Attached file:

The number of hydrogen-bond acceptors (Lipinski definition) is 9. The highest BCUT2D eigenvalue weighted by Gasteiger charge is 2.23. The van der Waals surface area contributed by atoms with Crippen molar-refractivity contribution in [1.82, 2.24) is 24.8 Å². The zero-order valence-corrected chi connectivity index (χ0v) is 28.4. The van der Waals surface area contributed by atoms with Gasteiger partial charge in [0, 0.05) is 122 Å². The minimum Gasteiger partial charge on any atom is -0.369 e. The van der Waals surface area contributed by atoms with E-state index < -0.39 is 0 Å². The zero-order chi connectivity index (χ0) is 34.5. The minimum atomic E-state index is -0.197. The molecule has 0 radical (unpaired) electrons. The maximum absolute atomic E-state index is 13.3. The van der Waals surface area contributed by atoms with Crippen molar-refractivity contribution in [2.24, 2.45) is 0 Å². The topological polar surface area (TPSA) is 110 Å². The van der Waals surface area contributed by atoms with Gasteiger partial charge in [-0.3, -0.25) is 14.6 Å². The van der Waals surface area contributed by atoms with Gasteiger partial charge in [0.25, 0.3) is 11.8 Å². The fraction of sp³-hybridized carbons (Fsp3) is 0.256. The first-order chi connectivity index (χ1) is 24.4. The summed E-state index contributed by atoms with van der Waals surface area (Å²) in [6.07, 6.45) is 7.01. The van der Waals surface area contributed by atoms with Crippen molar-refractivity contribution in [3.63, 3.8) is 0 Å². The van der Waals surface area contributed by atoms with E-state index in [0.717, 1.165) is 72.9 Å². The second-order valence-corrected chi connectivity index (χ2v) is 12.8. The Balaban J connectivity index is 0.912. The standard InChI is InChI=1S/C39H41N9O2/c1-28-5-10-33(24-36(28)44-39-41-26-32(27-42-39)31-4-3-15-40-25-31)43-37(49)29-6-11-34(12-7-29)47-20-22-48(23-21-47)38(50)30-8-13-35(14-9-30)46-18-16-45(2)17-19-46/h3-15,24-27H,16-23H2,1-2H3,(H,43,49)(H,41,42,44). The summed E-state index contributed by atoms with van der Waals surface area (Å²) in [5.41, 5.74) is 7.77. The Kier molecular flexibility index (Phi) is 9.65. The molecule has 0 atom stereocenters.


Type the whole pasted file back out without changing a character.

The number of hydrogen-bond acceptors (Lipinski definition) is 9. The highest BCUT2D eigenvalue weighted by Gasteiger charge is 2.23. The van der Waals surface area contributed by atoms with Crippen molar-refractivity contribution in [1.82, 2.24) is 24.8 Å². The zero-order valence-corrected chi connectivity index (χ0v) is 28.4. The van der Waals surface area contributed by atoms with Gasteiger partial charge in [0, 0.05) is 122 Å². The minimum Gasteiger partial charge on any atom is -0.369 e. The van der Waals surface area contributed by atoms with E-state index < -0.39 is 0 Å². The zero-order chi connectivity index (χ0) is 34.5. The minimum atomic E-state index is -0.197. The molecule has 0 radical (unpaired) electrons. The maximum absolute atomic E-state index is 13.3. The van der Waals surface area contributed by atoms with Crippen molar-refractivity contribution in [2.24, 2.45) is 0 Å². The topological polar surface area (TPSA) is 110 Å². The van der Waals surface area contributed by atoms with Gasteiger partial charge in [-0.3, -0.25) is 14.6 Å². The van der Waals surface area contributed by atoms with Gasteiger partial charge in [0.25, 0.3) is 11.8 Å². The fraction of sp³-hybridized carbons (Fsp3) is 0.256. The first-order chi connectivity index (χ1) is 24.4. The summed E-state index contributed by atoms with van der Waals surface area (Å²) in [6.07, 6.45) is 7.01. The van der Waals surface area contributed by atoms with Crippen molar-refractivity contribution in [3.63, 3.8) is 0 Å². The van der Waals surface area contributed by atoms with E-state index in [0.717, 1.165) is 72.9 Å². The second-order valence-corrected chi connectivity index (χ2v) is 12.8. The Balaban J connectivity index is 0.912. The standard InChI is InChI=1S/C39H41N9O2/c1-28-5-10-33(24-36(28)44-39-41-26-32(27-42-39)31-4-3-15-40-25-31)43-37(49)29-6-11-34(12-7-29)47-20-22-48(23-21-47)38(50)30-8-13-35(14-9-30)46-18-16-45(2)17-19-46/h3-15,24-27H,16-23H2,1-2H3,(H,43,49)(H,41,42,44). The summed E-state index contributed by atoms with van der Waals surface area (Å²) in [5.41, 5.74) is 7.77. The Kier molecular flexibility index (Phi) is 9.65. The molecule has 0 atom stereocenters.